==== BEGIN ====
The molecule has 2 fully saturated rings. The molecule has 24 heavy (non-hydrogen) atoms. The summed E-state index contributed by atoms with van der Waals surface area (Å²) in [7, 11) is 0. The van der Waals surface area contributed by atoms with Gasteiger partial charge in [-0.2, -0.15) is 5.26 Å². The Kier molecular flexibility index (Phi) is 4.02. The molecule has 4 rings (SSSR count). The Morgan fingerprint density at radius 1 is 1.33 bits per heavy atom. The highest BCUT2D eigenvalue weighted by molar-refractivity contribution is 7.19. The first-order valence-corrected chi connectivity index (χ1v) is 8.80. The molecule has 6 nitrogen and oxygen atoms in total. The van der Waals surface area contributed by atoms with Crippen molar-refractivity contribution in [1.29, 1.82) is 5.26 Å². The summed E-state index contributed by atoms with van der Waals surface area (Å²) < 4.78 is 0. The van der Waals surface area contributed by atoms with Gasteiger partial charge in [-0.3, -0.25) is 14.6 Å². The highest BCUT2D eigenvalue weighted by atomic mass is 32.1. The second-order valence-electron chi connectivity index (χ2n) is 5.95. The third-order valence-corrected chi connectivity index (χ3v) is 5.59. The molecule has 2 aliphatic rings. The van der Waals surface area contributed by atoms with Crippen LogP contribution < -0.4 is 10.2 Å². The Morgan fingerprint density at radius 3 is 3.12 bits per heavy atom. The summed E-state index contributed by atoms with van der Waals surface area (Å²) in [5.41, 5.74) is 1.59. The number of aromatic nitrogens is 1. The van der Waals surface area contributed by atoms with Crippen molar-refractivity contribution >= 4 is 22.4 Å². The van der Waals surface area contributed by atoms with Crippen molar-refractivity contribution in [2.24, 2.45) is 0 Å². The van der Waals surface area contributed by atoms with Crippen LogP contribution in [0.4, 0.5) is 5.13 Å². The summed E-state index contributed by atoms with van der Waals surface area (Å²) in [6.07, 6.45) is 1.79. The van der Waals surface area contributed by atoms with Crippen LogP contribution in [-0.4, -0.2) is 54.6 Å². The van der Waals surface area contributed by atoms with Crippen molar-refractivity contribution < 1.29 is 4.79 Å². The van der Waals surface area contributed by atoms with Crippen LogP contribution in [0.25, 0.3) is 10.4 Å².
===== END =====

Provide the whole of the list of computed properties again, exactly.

The molecule has 2 fully saturated rings. The molecule has 24 heavy (non-hydrogen) atoms. The summed E-state index contributed by atoms with van der Waals surface area (Å²) in [7, 11) is 0. The van der Waals surface area contributed by atoms with Gasteiger partial charge in [-0.2, -0.15) is 5.26 Å². The Kier molecular flexibility index (Phi) is 4.02. The molecule has 4 rings (SSSR count). The Morgan fingerprint density at radius 1 is 1.33 bits per heavy atom. The highest BCUT2D eigenvalue weighted by molar-refractivity contribution is 7.19. The first-order valence-corrected chi connectivity index (χ1v) is 8.80. The molecule has 6 nitrogen and oxygen atoms in total. The van der Waals surface area contributed by atoms with Crippen molar-refractivity contribution in [1.29, 1.82) is 5.26 Å². The summed E-state index contributed by atoms with van der Waals surface area (Å²) < 4.78 is 0. The van der Waals surface area contributed by atoms with Gasteiger partial charge in [-0.3, -0.25) is 14.6 Å². The highest BCUT2D eigenvalue weighted by atomic mass is 32.1. The second-order valence-electron chi connectivity index (χ2n) is 5.95. The third-order valence-corrected chi connectivity index (χ3v) is 5.59. The molecule has 2 aliphatic rings. The van der Waals surface area contributed by atoms with Crippen LogP contribution < -0.4 is 10.2 Å². The Morgan fingerprint density at radius 3 is 3.12 bits per heavy atom. The summed E-state index contributed by atoms with van der Waals surface area (Å²) in [5.41, 5.74) is 1.59. The number of aromatic nitrogens is 1. The van der Waals surface area contributed by atoms with Crippen molar-refractivity contribution >= 4 is 22.4 Å². The van der Waals surface area contributed by atoms with Crippen molar-refractivity contribution in [2.24, 2.45) is 0 Å². The van der Waals surface area contributed by atoms with Crippen LogP contribution in [0.4, 0.5) is 5.13 Å². The summed E-state index contributed by atoms with van der Waals surface area (Å²) in [6.07, 6.45) is 1.79. The van der Waals surface area contributed by atoms with Crippen LogP contribution in [-0.4, -0.2) is 54.6 Å². The van der Waals surface area contributed by atoms with Crippen molar-refractivity contribution < 1.29 is 4.79 Å². The van der Waals surface area contributed by atoms with Crippen LogP contribution in [0.25, 0.3) is 10.4 Å².